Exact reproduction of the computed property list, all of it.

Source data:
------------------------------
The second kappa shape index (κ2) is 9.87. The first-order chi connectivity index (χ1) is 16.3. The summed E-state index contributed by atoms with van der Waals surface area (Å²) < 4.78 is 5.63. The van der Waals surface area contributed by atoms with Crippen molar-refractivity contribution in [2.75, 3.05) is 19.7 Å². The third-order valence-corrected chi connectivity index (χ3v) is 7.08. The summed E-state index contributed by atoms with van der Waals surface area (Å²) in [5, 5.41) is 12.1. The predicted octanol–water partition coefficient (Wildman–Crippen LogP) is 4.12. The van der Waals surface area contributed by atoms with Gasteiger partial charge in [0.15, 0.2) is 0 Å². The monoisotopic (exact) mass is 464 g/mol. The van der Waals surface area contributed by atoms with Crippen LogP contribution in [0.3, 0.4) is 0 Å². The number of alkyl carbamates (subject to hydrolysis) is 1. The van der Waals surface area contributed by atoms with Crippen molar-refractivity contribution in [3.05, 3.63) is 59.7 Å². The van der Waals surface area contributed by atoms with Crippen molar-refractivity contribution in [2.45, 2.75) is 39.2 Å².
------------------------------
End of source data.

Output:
The second kappa shape index (κ2) is 9.87. The first-order chi connectivity index (χ1) is 16.3. The summed E-state index contributed by atoms with van der Waals surface area (Å²) < 4.78 is 5.63. The van der Waals surface area contributed by atoms with Crippen molar-refractivity contribution in [2.75, 3.05) is 19.7 Å². The third-order valence-corrected chi connectivity index (χ3v) is 7.08. The summed E-state index contributed by atoms with van der Waals surface area (Å²) in [5, 5.41) is 12.1. The predicted octanol–water partition coefficient (Wildman–Crippen LogP) is 4.12. The van der Waals surface area contributed by atoms with Gasteiger partial charge in [0.15, 0.2) is 0 Å². The monoisotopic (exact) mass is 464 g/mol. The van der Waals surface area contributed by atoms with Crippen LogP contribution in [0.3, 0.4) is 0 Å². The number of alkyl carbamates (subject to hydrolysis) is 1. The van der Waals surface area contributed by atoms with Crippen molar-refractivity contribution in [3.05, 3.63) is 59.7 Å². The van der Waals surface area contributed by atoms with Crippen molar-refractivity contribution in [2.45, 2.75) is 39.2 Å².